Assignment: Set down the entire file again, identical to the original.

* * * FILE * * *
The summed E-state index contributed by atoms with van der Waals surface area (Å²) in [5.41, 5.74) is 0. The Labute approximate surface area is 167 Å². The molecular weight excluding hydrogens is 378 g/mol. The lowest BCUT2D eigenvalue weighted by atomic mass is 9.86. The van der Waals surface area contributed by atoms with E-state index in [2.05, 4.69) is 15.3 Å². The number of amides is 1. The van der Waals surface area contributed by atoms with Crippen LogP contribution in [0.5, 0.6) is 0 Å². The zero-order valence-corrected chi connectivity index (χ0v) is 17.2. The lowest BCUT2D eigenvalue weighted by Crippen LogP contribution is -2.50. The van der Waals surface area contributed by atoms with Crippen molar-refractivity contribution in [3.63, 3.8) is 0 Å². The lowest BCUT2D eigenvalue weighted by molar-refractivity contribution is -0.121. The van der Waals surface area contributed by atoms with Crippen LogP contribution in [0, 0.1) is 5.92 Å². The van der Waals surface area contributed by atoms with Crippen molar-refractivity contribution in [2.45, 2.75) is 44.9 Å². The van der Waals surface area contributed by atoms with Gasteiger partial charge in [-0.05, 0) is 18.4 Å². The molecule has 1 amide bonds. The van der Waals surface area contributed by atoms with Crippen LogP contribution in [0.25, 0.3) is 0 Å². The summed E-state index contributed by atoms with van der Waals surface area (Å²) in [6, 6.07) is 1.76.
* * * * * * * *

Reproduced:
The summed E-state index contributed by atoms with van der Waals surface area (Å²) in [5.41, 5.74) is 0. The Labute approximate surface area is 167 Å². The molecular weight excluding hydrogens is 378 g/mol. The lowest BCUT2D eigenvalue weighted by atomic mass is 9.86. The van der Waals surface area contributed by atoms with E-state index in [2.05, 4.69) is 15.3 Å². The number of amides is 1. The van der Waals surface area contributed by atoms with Crippen LogP contribution in [0.5, 0.6) is 0 Å². The zero-order valence-corrected chi connectivity index (χ0v) is 17.2. The lowest BCUT2D eigenvalue weighted by Crippen LogP contribution is -2.50. The van der Waals surface area contributed by atoms with Crippen molar-refractivity contribution in [3.63, 3.8) is 0 Å². The lowest BCUT2D eigenvalue weighted by molar-refractivity contribution is -0.121. The van der Waals surface area contributed by atoms with Crippen LogP contribution in [0, 0.1) is 5.92 Å². The van der Waals surface area contributed by atoms with Crippen molar-refractivity contribution in [2.45, 2.75) is 44.9 Å². The van der Waals surface area contributed by atoms with Gasteiger partial charge in [-0.05, 0) is 18.4 Å². The molecule has 1 amide bonds. The van der Waals surface area contributed by atoms with Crippen LogP contribution in [0.25, 0.3) is 0 Å². The summed E-state index contributed by atoms with van der Waals surface area (Å²) in [6, 6.07) is 1.76.